Samson Investment Company is a name that many of you have more than likely never heard of in the past at all. So before we talk about the job cuts that the company is making lets begin by taking a look at how the company has chosen to describe itself, “Samson Investment Company is a privately-held independent exploration and production company. Since our company began in 1971, we have grown into a large, financially sound, independent exploration and production company with more than 1200 employees. Samson is headquartered in Tulsa, Oklahoma and maintains division offices in Houston, Denver, and Midland. We are proud of a corporate culture, which emphasizes teamwork and continued career education and training within a rewarding work environment. We recognize the importance of the life-work balance for all of our employees, whether the new graduate or the seasoned veteran. Our rock-solid foundation of properties produces significant cash flow. Currently, Samson is comprised of 70% natural gas and 30% oil/liquids. In recent years, we have invested more than $4 billion in new drilling and oil and gas property acquisitions. Annually, we plan to spend in excess of $1 billion on capital expenditures. We continue to seek new drilling and acquisition opportunities.”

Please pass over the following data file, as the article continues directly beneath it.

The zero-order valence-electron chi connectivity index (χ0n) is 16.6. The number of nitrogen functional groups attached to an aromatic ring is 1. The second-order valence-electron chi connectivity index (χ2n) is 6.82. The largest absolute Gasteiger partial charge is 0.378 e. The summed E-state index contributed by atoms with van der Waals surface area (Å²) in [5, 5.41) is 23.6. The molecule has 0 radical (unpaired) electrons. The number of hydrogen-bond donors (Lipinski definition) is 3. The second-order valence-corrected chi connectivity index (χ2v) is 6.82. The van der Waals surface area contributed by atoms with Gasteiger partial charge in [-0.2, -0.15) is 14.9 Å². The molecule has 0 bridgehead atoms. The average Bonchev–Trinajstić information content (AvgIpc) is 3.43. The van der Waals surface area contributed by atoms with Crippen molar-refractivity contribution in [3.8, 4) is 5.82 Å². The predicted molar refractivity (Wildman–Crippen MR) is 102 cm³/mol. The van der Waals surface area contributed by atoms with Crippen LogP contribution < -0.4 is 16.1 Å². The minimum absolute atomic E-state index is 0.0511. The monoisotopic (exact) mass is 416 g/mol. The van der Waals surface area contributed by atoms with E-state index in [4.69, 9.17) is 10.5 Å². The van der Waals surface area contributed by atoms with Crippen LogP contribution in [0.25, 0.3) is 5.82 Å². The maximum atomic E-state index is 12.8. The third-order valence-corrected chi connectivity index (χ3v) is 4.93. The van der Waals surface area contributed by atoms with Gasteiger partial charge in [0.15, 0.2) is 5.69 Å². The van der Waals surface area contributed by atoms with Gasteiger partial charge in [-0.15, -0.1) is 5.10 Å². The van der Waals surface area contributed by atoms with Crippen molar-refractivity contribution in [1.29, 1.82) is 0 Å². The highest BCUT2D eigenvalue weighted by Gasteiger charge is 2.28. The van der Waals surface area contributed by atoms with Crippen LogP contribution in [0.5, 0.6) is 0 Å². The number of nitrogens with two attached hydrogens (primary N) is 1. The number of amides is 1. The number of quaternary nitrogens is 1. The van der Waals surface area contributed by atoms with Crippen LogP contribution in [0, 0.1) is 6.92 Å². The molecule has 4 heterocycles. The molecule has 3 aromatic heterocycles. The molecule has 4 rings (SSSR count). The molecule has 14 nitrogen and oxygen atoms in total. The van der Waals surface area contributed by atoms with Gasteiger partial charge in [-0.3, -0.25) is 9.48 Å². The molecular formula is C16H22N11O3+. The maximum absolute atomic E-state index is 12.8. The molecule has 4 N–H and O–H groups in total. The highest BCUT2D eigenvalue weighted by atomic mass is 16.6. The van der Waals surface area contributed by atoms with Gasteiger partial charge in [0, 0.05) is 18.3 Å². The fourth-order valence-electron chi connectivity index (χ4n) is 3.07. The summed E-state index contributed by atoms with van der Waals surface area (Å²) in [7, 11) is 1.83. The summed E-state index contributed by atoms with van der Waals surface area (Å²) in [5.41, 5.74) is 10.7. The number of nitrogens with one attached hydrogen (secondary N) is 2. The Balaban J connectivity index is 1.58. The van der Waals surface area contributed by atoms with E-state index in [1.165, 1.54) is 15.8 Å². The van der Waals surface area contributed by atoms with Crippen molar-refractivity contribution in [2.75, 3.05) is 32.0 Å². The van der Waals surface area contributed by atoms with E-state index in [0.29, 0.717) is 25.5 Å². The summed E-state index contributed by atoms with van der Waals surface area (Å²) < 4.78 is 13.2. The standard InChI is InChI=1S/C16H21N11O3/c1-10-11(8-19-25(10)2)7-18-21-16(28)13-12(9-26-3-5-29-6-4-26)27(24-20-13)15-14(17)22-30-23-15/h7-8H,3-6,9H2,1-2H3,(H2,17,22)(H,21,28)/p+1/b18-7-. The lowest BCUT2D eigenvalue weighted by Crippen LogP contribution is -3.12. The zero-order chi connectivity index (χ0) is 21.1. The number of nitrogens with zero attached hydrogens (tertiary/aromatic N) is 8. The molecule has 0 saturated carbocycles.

Sadly, the company is getting ready to cut back on about 100 workers in a move that is designed to help the company make their way through a fairly large transition. Job cuts of this size will be enough to qualify as a mass layoff action under the current federal guidelines. For those of you who are not familiar with the idea here is a look at how the federal government defines a mass layoff, “actions that result in workers being separated from their jobs. Monthly mass layoff numbers are from establishments which have at least 50 initial claims for unemployment insurance (UI) filed against them during a 5-week period. Extended mass layoff numbers (issued quarterly) are from a subset of such establishments—where private sector nonfarm employers indicate that 50 or more workers were separated from their jobs for at least 31 days.”
The company was bought by KKR & Co. in the last year, for a hefty sum or about $7 billion. The company describes itself in the following terms, “KKR & Co. L.P. (KKR) is a leading global investment firm with deep roots in private equity, diversified capabilities, and an impressive track record. When you partner with KKR, you benefit from decades of financial and operational experience, broad industry knowledge, and a powerful network of global relationships. Through an integrated approach, we work closely with companies and investment partners around the world to deliver flexible capital solutions. The power of partnership with KKR means we strive for better investments, stronger businesses, and shared success.”
For the time being there is no word about what kind of a severance package, if any, will be offered to the soon to be displaced workers in order to help them ease the transition off of employment.
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